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Category Archives: theology

Lead09 Conference Starts Today

Lead ’09 begins today! And I can’t wait for the first session to start!

Together, men and women from Maine, New England and beyond will be exploring the themes of Gospel, Community and Mission.   This two-day conference is a call to each of us and our churches to take Jesus seriously–to radically reshape our lives around the gospel word so that we can truly be his gospel community on God’s mission.

Please pray that God will use this conference to exalt Jesus in the lives of all who attend and in the churches they represent. May God bring a great awakening of gospel renewal in New England!

Here’s Friday’s schedule…

Friday – October 9

* 12:30 : Welcome

* 12:40 : Gathered Worship

* 01:00 : Tim Chester – Session #1 Making God’s people the heart of God’s missionIs our gospel too small? Too individualistic? The Bible’s story of salvation puts community at the heart of God’s mission. The church is part of our identity as Christians.

* 03:00 : Tim Chester –  Session #2 Community as lifestyleHow can we live as a community – sharing lives, sharing decisions, sharing struggles?

* 05:00 : Jonathan Dodson. Session #3 What is the Gospel? The Three Dimensions – this will be a biblical-theological examination of the Doctrinal, Personal, & Social dimensions of the Gospel.

* 06:30 : Dinner

* 08:00 : Breakout Sessions –

  1. Too Busy for Mission?: Tim Chester
  2. Becoming a Missional Leader: Jonathan Dodson
  3. Gospel, Community, Mission & Orphan? Bill Legere
  4. The Shift: Our experience in re-churching the church: Mark Gedicks

Here’s the full schedule. Hope to see you there!

 

Register for Lead09, Get Total Church for Free

Lead 09

Thanks to our friends at Crossway Books, everyone who registers for Lead09 this week will receive a free copy of Total Church. Every person will also be entered to win 1 of 2 free ESV Study Bibles (a $50 value).

 
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Posted by on July 29, 2009 in conference, gospel, theology

 

Lead 09 Conference: Tim Chester is coming to Maine

Free Total Church book if you register today this week!!!

My church is partnering with Atmosphere Church to host a conference October 9-10 that we hope God will use to bring about gospel renewal throughout Maine, New England and beyond. It’s called Lead ’09 and the theme is Gospel, Community and Mission.  This two-day conference is a call to each of us and our churches to take Jesus seriously–to radically reshape our lives around the gospel word so that we can truly be his gospel community on God’s mission.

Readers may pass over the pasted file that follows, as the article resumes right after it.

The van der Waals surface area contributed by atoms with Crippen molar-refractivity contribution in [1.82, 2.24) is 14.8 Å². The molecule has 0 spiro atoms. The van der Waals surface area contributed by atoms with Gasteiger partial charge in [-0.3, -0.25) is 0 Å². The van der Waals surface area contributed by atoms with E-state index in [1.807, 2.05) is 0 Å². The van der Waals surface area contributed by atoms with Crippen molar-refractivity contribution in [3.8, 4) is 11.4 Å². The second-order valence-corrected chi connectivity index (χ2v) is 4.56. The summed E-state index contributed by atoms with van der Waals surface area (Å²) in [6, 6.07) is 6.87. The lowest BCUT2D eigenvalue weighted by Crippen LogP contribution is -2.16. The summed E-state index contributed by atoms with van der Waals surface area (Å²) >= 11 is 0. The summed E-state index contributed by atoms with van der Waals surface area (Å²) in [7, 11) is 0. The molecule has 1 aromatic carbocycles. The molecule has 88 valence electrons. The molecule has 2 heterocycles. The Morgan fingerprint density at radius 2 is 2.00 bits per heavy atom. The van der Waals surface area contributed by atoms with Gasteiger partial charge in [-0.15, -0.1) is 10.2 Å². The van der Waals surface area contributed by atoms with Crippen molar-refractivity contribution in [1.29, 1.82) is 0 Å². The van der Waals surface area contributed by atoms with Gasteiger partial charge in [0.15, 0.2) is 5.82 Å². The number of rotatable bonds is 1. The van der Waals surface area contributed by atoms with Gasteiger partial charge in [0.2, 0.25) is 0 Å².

Our two speakers are both God-centered, Christ-exalting, Spirit-dependent leaders who teach the Word of God  faithfully with passion, humility and urgency.  Tim Chester is a writer, Bible teacher and church planter in Sheffield, UK. An author of many books, Tim is also the co-author of Total Church, a biblically-rich book on what it means to BE the church. Jonathan Dodson is the lead pastor of Austin City Life in Austin, TX. His articles have often blessed our church family, especially “Fight Club” and “Anger: the image of Satan.” On a personal note, Jonathan is a treasured friend. Having served with him in both the local church and in global missions, I can tell you without hesitation that you will be blessed by his teaching.

You can find out more and register, here.

 

Happy 500th Birthday, Calvin!

Here are some ideas to help you celebrate!

But here’s my favorite…

Buy it, here.

 
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Posted by on July 10, 2009 in birthday, celebrate, John Calvin, theology

 

Is Gospel-Centeredness a Fad?

What do you think? My answer, here.

 
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Posted by on June 25, 2009 in biblical theology, gospel, Pastoral, theology

 

We Become What We Worship, Chapter 5

Chapter 6 bridges the gap between idolatry in the Old and New Testaments. But the odd thing about the gospels is that they don’t talk about idolatry! At least not overtly. This lack of “idol talk” might lead one to believe that idolatry was no longer a problem. Perhaps the Babylonian Exile cured Israel of her idolatry?!

Beale doesn’t buy that argument. Israel was not cured of her idolatry. She simply exchanged her old idols for some new ones.

“Though words for idol or false god appear in the Gospels, this does not mean that there is no concept of idolatry there. Rather, though Israel’s reliance on idols in Jesus’ day did not take the form of bowing down to images, nevertheless, they did put their trust in something else besides  God, bringing judgment  on themselves, as it had come on earlier generations of Israel. Consequently, they were still idol worshipers in essence, though the outward form of it was expressed differently.” (p. 162)

Re-Formed Idolatry

Even though you never hear Jesus rebuking the Pharisees for bowing before a golden calf or for offering their children to Molech, he does in fact rebuke them for their re-formed idolatry. And as should be expected Beale connects the dots, showing how Jesus appeals to the foundational OT idolatry text of Isaiah 6 in nearly all of his rebukes against the religious leaders.

“There is reason to believe that Israel in Jesus’ time was, indeed, guilty of idol worship….Israel of Jesus’ day was idolatrous because it had worshiped tradition in place of God and his living Word, and this is why Jesus applies the idol text of Isaiah 6:9-10 in Matthew 13 to the Jews of his generation. New forms of idolatry were developing in Jesus’ time. Though Israel said, “We will never commit idolatry like our forefathers or like the nations,” they committed a differen and perhaps new form of idol worship….Israel’s predominant problem was replacing trust  in Jesus with worship of human-made tradition.” (p. 166)